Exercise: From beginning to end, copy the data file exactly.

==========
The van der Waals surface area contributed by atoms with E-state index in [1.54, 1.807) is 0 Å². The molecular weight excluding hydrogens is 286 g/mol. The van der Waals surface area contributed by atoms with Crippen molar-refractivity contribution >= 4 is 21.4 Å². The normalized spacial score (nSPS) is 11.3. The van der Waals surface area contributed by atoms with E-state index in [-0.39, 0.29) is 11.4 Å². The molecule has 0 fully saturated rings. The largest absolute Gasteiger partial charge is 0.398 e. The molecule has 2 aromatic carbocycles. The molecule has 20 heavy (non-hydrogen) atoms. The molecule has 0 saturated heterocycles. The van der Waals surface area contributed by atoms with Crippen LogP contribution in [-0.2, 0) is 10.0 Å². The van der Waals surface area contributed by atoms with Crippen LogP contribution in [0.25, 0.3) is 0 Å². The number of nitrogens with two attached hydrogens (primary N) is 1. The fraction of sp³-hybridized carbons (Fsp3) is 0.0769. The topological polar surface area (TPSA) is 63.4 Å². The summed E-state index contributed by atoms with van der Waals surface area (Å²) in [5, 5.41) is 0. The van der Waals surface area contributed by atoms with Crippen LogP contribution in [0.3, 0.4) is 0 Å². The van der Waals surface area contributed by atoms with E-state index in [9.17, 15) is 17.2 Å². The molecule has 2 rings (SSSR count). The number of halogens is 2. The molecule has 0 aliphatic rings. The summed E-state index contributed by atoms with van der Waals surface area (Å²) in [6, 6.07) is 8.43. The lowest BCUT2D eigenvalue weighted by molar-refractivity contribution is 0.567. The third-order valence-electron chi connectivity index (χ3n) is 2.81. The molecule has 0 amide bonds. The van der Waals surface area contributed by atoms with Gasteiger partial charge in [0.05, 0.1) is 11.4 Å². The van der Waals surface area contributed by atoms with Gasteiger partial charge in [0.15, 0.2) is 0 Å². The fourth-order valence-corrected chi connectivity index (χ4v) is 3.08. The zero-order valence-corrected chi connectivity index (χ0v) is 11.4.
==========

The van der Waals surface area contributed by atoms with E-state index in [1.54, 1.807) is 0 Å². The molecular weight excluding hydrogens is 286 g/mol. The van der Waals surface area contributed by atoms with Crippen molar-refractivity contribution >= 4 is 21.4 Å². The normalized spacial score (nSPS) is 11.3. The van der Waals surface area contributed by atoms with E-state index in [-0.39, 0.29) is 11.4 Å². The molecule has 0 fully saturated rings. The largest absolute Gasteiger partial charge is 0.398 e. The molecule has 2 aromatic carbocycles. The molecule has 20 heavy (non-hydrogen) atoms. The molecule has 0 saturated heterocycles. The van der Waals surface area contributed by atoms with Crippen LogP contribution in [-0.2, 0) is 10.0 Å². The van der Waals surface area contributed by atoms with Crippen LogP contribution in [0.25, 0.3) is 0 Å². The number of nitrogens with two attached hydrogens (primary N) is 1. The fraction of sp³-hybridized carbons (Fsp3) is 0.0769. The topological polar surface area (TPSA) is 63.4 Å². The summed E-state index contributed by atoms with van der Waals surface area (Å²) in [5, 5.41) is 0. The van der Waals surface area contributed by atoms with Crippen LogP contribution in [0.3, 0.4) is 0 Å². The van der Waals surface area contributed by atoms with E-state index in [9.17, 15) is 17.2 Å². The molecule has 2 rings (SSSR count). The number of halogens is 2. The molecule has 0 aliphatic rings. The summed E-state index contributed by atoms with van der Waals surface area (Å²) in [6, 6.07) is 8.43. The lowest BCUT2D eigenvalue weighted by molar-refractivity contribution is 0.567. The third-order valence-electron chi connectivity index (χ3n) is 2.81. The molecule has 0 amide bonds. The van der Waals surface area contributed by atoms with Gasteiger partial charge in [0.05, 0.1) is 11.4 Å². The van der Waals surface area contributed by atoms with Gasteiger partial charge in [0.15, 0.2) is 0 Å². The fourth-order valence-corrected chi connectivity index (χ4v) is 3.08. The zero-order valence-corrected chi connectivity index (χ0v) is 11.4.